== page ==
Colonial Discourse and the Suffering of Indian American Children Book Cover.webp

In this book, we analyze the psycho-social consequences faced by Indian American children after exposure to the school textbook discourse on Hinduism and ancient India. We demonstrate that there is an intimate connection—an almost exact correspondence—between James Mill’s colonial-racist discourse (Mill was the head of the British East India Company) and the current school textbook discourse. This racist discourse, camouflaged under the cover of political correctness, produces the same psychological impacts on Indian American children that racism typically causes: shame, inferiority, embarrassment, identity confusion, assimilation, and a phenomenon akin to racelessness, where children dissociate from the traditions and culture of their ancestors.

This book is the result of four years of rigorous research and academic peer-review, reflecting our ongoing commitment at Hindupedia to challenge the representation of Hindu Dharma within academia.


From Hindupedia, the Hindu Encyclopedia

By Swami Harshananda

Origin of the Śākamedha Rite[edit]

An āhitāgni, one who has ceremonially established the Vedic fires, was expected to perform a particular group of sacrifices known as Cāturmāsya once every four months. Each of them was called a parvan.[1] The third of these is Sākamedha. These sacrifices marked the advent of a particular season.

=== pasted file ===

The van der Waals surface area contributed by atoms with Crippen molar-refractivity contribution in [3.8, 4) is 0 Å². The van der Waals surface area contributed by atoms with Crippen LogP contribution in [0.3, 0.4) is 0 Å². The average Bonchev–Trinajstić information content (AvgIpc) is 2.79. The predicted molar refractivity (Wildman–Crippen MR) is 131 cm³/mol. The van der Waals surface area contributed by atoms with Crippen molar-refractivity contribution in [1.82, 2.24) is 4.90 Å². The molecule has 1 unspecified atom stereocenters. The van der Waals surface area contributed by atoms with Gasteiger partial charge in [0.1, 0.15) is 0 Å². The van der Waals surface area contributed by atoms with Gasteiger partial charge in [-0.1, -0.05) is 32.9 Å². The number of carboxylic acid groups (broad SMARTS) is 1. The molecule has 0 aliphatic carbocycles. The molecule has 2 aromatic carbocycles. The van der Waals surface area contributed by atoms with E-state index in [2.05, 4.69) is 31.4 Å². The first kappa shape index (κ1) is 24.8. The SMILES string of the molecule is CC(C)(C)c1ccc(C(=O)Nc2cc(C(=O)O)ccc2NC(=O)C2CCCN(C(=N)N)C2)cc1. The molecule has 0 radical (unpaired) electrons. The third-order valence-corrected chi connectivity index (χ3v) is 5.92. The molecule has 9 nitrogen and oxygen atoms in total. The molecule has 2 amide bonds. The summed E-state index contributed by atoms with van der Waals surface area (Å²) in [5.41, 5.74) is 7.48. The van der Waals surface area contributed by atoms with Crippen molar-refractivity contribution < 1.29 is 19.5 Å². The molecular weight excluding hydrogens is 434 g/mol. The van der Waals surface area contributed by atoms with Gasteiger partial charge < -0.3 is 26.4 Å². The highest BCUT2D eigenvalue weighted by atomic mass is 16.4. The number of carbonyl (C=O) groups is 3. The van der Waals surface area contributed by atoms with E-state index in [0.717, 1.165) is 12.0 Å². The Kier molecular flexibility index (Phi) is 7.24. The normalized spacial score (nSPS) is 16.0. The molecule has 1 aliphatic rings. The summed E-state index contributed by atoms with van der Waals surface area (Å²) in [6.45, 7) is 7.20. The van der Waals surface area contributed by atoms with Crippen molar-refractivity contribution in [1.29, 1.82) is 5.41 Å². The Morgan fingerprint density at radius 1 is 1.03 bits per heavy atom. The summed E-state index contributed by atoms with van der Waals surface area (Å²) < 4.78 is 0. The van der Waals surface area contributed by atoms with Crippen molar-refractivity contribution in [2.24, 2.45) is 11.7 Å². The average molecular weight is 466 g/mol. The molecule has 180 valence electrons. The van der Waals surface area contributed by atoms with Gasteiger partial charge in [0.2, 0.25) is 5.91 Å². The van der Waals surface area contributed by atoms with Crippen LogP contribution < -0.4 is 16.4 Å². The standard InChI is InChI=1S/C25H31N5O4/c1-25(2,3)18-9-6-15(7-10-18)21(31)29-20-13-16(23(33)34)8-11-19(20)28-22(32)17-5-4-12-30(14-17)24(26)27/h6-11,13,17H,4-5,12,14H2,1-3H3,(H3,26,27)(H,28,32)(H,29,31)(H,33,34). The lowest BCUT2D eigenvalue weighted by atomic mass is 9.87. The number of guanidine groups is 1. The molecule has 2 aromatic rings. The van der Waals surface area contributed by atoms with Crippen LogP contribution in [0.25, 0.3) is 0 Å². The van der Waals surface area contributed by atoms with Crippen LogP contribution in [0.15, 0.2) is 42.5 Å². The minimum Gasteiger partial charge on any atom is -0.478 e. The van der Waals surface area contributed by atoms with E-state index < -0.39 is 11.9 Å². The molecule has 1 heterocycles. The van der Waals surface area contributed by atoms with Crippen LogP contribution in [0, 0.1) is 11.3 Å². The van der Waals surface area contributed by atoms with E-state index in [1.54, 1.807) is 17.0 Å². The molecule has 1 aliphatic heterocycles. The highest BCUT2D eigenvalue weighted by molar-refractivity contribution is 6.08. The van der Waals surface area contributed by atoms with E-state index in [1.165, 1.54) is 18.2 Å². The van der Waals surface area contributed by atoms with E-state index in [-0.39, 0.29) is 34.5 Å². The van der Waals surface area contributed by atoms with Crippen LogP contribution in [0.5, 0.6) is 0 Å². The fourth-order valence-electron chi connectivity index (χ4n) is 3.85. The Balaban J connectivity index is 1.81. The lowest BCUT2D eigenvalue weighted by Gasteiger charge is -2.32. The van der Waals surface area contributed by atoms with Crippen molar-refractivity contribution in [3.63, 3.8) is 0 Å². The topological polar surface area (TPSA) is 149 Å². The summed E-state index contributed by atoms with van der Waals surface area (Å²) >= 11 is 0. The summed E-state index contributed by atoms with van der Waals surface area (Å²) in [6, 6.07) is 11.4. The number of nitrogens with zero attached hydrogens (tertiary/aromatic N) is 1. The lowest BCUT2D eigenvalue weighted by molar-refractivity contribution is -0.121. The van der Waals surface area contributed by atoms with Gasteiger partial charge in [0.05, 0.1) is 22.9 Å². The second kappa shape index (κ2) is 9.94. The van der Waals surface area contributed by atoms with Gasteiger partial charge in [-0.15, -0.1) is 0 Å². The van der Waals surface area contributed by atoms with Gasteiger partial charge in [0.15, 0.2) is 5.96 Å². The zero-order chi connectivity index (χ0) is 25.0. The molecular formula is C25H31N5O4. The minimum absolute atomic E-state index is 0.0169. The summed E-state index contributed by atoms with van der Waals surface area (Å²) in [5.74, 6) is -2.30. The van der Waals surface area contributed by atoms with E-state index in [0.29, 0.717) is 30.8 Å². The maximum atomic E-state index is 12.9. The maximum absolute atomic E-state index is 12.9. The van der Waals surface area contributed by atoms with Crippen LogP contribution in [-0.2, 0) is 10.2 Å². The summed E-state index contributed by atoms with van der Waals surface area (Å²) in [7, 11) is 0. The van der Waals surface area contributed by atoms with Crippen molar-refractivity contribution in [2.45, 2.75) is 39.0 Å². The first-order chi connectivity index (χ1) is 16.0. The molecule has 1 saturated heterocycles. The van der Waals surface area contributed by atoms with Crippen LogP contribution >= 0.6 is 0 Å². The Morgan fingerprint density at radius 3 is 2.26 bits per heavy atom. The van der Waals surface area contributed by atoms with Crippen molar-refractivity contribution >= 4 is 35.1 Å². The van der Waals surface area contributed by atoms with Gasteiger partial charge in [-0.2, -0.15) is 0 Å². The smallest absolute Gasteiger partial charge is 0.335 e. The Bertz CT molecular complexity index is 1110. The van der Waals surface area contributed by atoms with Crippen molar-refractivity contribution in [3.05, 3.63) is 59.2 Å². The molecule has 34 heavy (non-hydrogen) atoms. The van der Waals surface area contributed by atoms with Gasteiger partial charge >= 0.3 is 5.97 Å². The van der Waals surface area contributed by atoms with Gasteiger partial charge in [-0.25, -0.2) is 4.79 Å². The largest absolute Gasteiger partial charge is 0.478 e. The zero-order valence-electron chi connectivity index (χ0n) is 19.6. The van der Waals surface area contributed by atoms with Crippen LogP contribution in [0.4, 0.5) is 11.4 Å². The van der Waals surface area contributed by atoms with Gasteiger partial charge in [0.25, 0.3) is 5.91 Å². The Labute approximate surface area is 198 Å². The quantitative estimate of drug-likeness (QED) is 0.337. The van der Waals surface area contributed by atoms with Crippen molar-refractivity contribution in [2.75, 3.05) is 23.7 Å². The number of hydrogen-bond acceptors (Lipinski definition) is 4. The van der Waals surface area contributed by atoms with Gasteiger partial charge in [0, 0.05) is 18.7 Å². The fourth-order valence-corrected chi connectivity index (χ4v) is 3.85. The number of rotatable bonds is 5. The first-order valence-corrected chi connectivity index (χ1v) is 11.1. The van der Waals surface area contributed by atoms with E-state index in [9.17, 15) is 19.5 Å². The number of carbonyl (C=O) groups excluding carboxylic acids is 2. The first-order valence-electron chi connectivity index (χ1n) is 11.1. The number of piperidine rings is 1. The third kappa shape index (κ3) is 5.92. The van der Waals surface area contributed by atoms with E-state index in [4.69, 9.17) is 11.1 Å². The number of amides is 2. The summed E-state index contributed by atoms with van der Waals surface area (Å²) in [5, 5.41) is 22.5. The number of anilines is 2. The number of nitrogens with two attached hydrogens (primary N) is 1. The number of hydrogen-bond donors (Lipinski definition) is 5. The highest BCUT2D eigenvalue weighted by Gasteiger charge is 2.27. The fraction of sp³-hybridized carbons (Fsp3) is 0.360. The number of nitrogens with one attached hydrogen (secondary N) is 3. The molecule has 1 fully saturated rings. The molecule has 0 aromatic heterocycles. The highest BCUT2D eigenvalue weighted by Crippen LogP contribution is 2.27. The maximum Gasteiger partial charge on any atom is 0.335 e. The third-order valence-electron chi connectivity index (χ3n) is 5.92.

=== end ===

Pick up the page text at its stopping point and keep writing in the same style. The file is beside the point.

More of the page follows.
Performance of Śākamedha[edit]

The Sākamedha was to be performed at the beginning of the hemanta-ṛtu,[2] on the full-moon day of the month of Kārttika or Mārgaśīrṣa.[3] The sacrifice is of the isti type and is spread over two days.

Rituals of the Śākamedha Rite[edit]

On the preliminary day, three iṣṭis are performed to the three deities:

  1. Agni-anīkavat - The offering offered to them is a cake on eight potsherds.
  2. Sāntapana-Maruts - The offering offered to them is a caru.[4]
  3. Gṛha-medhin-Maruts - The offering offered to them is another caru boiled in milk of all the cows belonging to the sacrificer.

The priests, the sons and also the grandsons of the sacrificer are to partake of the remaining of these offerings. On the principal day, a homa is performed with a darvī,[5] scraping out the remainder of the cooked rice of the previous day. An interesting part of the rite is to bring a bull and make it bellow. It is later on gifted away. This is then followed by a mahāhavis[6] and Mahāpitṛyajña dedicated to certain classes of pitṛs[7] like barhisadpitṛs and agniṣvātta-pitrs.


  1. Parvan means part or joint.
  2. It means autumn.
  3. It falls in November.
  4. Caru is a porridge from unpounded rive or barley grains.
  5. Darvī means wooden spoon.
  6. Mahāhavis means great offerings.
  7. Pitṛs means manes.
  • The Concise Encyclopedia of Hinduism, Swami Harshananda, Ram Krishna Math, Bangalore

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